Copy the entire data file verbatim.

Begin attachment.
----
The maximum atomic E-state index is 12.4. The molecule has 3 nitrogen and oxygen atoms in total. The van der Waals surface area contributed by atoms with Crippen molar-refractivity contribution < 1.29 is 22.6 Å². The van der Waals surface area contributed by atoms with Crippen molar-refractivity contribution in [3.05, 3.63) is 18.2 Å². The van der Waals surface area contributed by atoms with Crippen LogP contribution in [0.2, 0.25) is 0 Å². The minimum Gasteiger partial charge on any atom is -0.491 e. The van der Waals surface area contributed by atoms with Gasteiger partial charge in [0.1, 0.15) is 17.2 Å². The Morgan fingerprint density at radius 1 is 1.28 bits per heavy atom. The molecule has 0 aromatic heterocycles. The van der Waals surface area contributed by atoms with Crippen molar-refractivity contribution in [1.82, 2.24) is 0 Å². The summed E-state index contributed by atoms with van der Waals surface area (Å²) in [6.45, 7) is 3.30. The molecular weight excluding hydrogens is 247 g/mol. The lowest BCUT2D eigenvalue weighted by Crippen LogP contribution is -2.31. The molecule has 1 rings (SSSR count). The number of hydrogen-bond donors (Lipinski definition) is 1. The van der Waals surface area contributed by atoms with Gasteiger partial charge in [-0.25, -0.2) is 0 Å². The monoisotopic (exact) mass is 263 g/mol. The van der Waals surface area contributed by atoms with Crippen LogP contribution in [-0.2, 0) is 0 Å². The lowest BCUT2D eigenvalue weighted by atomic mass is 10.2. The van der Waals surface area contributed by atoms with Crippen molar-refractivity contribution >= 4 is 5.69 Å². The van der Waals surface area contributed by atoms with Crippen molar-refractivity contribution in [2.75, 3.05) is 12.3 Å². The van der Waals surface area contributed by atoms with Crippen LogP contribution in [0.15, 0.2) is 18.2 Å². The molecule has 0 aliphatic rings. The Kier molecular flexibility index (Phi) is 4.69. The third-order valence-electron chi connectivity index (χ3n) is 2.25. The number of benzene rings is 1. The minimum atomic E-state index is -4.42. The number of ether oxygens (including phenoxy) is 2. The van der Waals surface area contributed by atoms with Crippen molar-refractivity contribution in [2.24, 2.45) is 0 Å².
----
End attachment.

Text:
The maximum atomic E-state index is 12.4. The molecule has 3 nitrogen and oxygen atoms in total. The van der Waals surface area contributed by atoms with Crippen molar-refractivity contribution < 1.29 is 22.6 Å². The van der Waals surface area contributed by atoms with Crippen molar-refractivity contribution in [3.05, 3.63) is 18.2 Å². The van der Waals surface area contributed by atoms with Crippen LogP contribution in [0.2, 0.25) is 0 Å². The minimum Gasteiger partial charge on any atom is -0.491 e. The van der Waals surface area contributed by atoms with Gasteiger partial charge in [0.1, 0.15) is 17.2 Å². The Morgan fingerprint density at radius 1 is 1.28 bits per heavy atom. The molecule has 0 aromatic heterocycles. The van der Waals surface area contributed by atoms with Crippen molar-refractivity contribution in [1.82, 2.24) is 0 Å². The summed E-state index contributed by atoms with van der Waals surface area (Å²) in [6.45, 7) is 3.30. The molecular weight excluding hydrogens is 247 g/mol. The lowest BCUT2D eigenvalue weighted by Crippen LogP contribution is -2.31. The molecule has 1 rings (SSSR count). The number of hydrogen-bond donors (Lipinski definition) is 1. The van der Waals surface area contributed by atoms with Gasteiger partial charge in [-0.25, -0.2) is 0 Å². The monoisotopic (exact) mass is 263 g/mol. The van der Waals surface area contributed by atoms with Crippen LogP contribution in [-0.2, 0) is 0 Å². The lowest BCUT2D eigenvalue weighted by atomic mass is 10.2. The van der Waals surface area contributed by atoms with Crippen molar-refractivity contribution >= 4 is 5.69 Å². The van der Waals surface area contributed by atoms with Crippen molar-refractivity contribution in [2.75, 3.05) is 12.3 Å². The van der Waals surface area contributed by atoms with Crippen LogP contribution in [0.15, 0.2) is 18.2 Å². The molecule has 0 aliphatic rings. The Kier molecular flexibility index (Phi) is 4.69. The third-order valence-electron chi connectivity index (χ3n) is 2.25. The number of benzene rings is 1. The minimum atomic E-state index is -4.42. The number of ether oxygens (including phenoxy) is 2. The van der Waals surface area contributed by atoms with Crippen molar-refractivity contribution in [2.24, 2.45) is 0 Å².